#SuzyMFW Gucci: From Ancient Rome to Elton John
“Not believable!” exclaimed Gucci’s Alessandro Michele, wearing a sparkling zippered sports jacket with rhinestone cowboy glitter. Beside him backstage was a model in eye-popping silver and gilt, carrying a canvas backpack announcing “Elton John”, above an image of an eye with long lashes spilling silvered tears.
What was most unbelievable was that the huge audience for the Spring/Summer 2018 Gucci show had just sat through the immersive experience – with Greco-Roman statues littering the space like an archaeological site and a blue runway inspired by Rome’s River Tiber – but had barely been able to see a thing.
Strobe lights glowed fiery red as the models came out through the classic arches. The clothes would suddenly flash out in the Stygian gloom: shorts; a normal-ish suit, but with a glitter gulch of gold paillettes; men in tailored jackets, but worn with the briefest of shorts. And many of Michele’s familiar juxtapositions, such as animal-print jackets over floral dresses.
Out of the dark came sudden light, such as a pair of Gucci loafers with crystals winking towards the toes.
The first signs and symbols of the spectacle to come were hinted at with the invitation: a metal box, as if from an old world fair, with “Guccify” and “Hypnotism” printed on the wrapping paper and “Guccy” (yes, written like that) on the tin. “Maison de l’amour” was another notice. Inside were black candles and matches.
Is Michele a 21st-century fairground trickster, who leaves his customers in a swoon, but with nothing to show for it?
Not at all! The designer offered outfit after outfit, a kaleidoscope of colours, patterns and fabrics, reaching a total of 108 looks – double what other brands offer. And if some of the pieces seem repetitive of an earlier season, that was the idea.
Michele’s manifesto announced, “The act of relation as an act of resistance”. “Creation is a poetic art,” he claimed. “It’s an eruptive process emerging from a magnetic core inhabited by urgencies, ghosts and desires.”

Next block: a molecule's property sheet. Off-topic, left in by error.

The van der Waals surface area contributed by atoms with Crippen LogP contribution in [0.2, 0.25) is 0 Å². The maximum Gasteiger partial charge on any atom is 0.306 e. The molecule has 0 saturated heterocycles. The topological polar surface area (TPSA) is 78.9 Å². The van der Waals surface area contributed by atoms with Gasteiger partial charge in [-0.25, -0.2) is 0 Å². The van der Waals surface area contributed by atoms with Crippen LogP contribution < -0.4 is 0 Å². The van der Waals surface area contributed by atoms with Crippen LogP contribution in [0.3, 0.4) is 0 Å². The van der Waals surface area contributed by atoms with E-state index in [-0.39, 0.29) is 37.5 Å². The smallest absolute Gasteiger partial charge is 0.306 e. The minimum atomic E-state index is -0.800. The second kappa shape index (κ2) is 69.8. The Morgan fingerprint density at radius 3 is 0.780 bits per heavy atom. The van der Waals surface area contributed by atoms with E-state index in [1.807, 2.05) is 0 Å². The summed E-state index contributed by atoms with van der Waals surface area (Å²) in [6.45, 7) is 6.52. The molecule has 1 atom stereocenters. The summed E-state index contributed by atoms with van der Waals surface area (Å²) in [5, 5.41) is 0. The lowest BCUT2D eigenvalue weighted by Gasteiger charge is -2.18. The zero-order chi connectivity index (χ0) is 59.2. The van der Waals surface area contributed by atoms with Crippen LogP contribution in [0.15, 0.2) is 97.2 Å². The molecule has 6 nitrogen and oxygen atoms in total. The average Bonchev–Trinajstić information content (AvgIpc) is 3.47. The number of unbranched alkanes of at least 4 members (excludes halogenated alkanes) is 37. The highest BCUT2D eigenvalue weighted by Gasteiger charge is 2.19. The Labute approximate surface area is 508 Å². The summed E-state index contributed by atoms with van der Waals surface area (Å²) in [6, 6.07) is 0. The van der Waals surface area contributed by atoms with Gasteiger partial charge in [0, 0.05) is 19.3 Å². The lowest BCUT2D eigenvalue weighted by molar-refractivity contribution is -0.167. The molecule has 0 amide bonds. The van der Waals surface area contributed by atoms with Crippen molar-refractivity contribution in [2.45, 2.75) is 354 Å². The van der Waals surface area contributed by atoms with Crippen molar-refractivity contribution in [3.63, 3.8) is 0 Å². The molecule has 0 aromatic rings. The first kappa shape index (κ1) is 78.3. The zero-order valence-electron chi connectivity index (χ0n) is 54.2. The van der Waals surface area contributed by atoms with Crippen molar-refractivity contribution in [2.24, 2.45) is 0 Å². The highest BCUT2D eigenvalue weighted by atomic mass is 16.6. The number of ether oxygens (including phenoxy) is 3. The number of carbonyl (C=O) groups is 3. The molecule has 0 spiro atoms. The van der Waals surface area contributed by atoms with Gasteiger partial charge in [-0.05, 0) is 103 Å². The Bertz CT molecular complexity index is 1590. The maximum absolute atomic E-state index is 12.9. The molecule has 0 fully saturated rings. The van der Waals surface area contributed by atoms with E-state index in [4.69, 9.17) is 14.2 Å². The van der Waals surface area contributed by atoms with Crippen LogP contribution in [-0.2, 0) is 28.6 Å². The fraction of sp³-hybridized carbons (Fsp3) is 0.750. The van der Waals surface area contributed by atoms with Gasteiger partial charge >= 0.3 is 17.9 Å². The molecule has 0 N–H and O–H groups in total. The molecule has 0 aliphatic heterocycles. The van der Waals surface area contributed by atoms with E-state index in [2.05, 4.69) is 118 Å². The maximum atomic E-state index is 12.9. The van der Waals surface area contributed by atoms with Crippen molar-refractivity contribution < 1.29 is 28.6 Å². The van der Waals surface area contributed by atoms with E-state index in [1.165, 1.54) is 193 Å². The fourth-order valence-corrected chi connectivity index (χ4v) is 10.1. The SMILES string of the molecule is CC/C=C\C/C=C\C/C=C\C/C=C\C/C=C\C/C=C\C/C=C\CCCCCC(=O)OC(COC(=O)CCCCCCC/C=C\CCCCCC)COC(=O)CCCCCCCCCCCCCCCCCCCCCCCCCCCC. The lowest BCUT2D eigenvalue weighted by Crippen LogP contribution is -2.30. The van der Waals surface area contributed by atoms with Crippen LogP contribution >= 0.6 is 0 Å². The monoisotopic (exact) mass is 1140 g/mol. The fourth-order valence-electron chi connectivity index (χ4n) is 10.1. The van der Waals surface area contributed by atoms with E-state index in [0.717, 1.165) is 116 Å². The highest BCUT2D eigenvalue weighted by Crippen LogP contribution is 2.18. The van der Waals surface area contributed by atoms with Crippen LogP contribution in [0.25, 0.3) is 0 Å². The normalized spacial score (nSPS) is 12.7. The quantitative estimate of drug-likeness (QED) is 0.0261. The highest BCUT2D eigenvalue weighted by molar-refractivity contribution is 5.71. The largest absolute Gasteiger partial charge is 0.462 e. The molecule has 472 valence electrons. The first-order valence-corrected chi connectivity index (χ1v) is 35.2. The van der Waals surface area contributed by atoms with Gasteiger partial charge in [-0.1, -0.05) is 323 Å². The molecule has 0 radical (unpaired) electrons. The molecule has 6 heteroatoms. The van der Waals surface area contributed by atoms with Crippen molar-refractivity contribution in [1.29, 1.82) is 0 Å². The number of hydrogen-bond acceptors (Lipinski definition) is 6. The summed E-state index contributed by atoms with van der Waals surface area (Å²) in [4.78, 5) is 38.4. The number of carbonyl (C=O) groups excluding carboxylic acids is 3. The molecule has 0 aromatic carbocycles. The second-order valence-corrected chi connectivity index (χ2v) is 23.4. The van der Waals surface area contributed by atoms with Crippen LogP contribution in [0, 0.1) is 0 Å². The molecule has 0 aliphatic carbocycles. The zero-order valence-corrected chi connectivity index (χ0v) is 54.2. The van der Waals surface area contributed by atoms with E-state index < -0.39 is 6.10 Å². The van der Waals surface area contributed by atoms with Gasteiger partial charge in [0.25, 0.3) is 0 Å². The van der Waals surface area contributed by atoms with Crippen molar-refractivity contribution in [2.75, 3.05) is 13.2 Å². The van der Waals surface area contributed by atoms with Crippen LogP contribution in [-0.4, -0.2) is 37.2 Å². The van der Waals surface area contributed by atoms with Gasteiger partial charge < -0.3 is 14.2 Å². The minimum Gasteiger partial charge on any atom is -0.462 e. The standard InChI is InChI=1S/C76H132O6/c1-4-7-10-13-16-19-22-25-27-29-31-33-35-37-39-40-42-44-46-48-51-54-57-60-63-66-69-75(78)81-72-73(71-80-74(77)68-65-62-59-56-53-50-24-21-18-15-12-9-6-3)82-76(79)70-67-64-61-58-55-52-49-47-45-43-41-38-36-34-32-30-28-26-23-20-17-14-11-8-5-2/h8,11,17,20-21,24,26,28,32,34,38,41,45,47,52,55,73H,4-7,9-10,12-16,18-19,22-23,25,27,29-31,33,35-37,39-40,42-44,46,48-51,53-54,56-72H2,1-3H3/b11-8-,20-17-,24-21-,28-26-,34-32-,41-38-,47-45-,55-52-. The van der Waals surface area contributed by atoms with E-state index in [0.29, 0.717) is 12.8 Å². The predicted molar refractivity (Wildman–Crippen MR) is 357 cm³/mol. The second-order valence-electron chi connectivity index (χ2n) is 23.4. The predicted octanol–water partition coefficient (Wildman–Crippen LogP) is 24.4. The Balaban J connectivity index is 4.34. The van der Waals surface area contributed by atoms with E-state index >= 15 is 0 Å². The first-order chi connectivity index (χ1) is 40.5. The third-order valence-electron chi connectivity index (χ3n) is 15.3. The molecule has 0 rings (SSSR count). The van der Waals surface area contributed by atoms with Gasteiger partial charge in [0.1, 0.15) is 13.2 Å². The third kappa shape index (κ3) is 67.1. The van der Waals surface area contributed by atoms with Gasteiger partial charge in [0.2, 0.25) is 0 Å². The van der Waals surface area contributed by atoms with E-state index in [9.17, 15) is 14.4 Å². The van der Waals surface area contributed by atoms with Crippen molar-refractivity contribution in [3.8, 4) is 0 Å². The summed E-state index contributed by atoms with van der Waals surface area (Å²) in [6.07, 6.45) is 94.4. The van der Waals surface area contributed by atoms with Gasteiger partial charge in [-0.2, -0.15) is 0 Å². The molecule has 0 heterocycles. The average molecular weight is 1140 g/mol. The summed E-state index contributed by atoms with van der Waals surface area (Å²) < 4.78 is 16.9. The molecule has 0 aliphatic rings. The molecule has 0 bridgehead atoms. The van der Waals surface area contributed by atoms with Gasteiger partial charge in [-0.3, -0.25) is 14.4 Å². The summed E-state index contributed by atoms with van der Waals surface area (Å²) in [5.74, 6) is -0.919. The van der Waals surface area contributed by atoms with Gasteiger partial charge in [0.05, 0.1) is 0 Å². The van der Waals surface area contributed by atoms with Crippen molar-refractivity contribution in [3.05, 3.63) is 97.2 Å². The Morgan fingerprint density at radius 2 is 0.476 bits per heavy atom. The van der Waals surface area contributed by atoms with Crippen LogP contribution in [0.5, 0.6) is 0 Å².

“Resist!” the plea continued. “Resist acceleration and its obsessive painting that risks shattering life. Resist the mantra of speed and the illusion of something new at any cost.”
This might seem rich coming from the creative source of a company that pays his salary by selling clothes, but the concept of slowing down fashion is smart.
In the current Ferris wheel of revolving designers at the big brands, consistency has become a rarity. Michele brought something new to Gucci nearly three years ago. “If it ain’t broke, don’t fix it” as the American mantra has it.
So was there a hint of something new in the pile-it-on philosophy at Gucci this season? It was hard to tell in the dark. But there was Elton John. He was not there in person, although his partner David Furnish was watching the show in which references to Elton hits flashed by on clothes and accessories. They included a musical notation print on a menswear outfit that referenced an Elton performance in 1975.
The two music and fashion stars should have something in common, with Elton’s success in the 1970s and Michele’s obsession with that era.
Is it time for Gucci to leap from ancient to modern: Greco- Roman via the 70s to the 21st century? No. Because modernity in fashion today is all in the mad mix.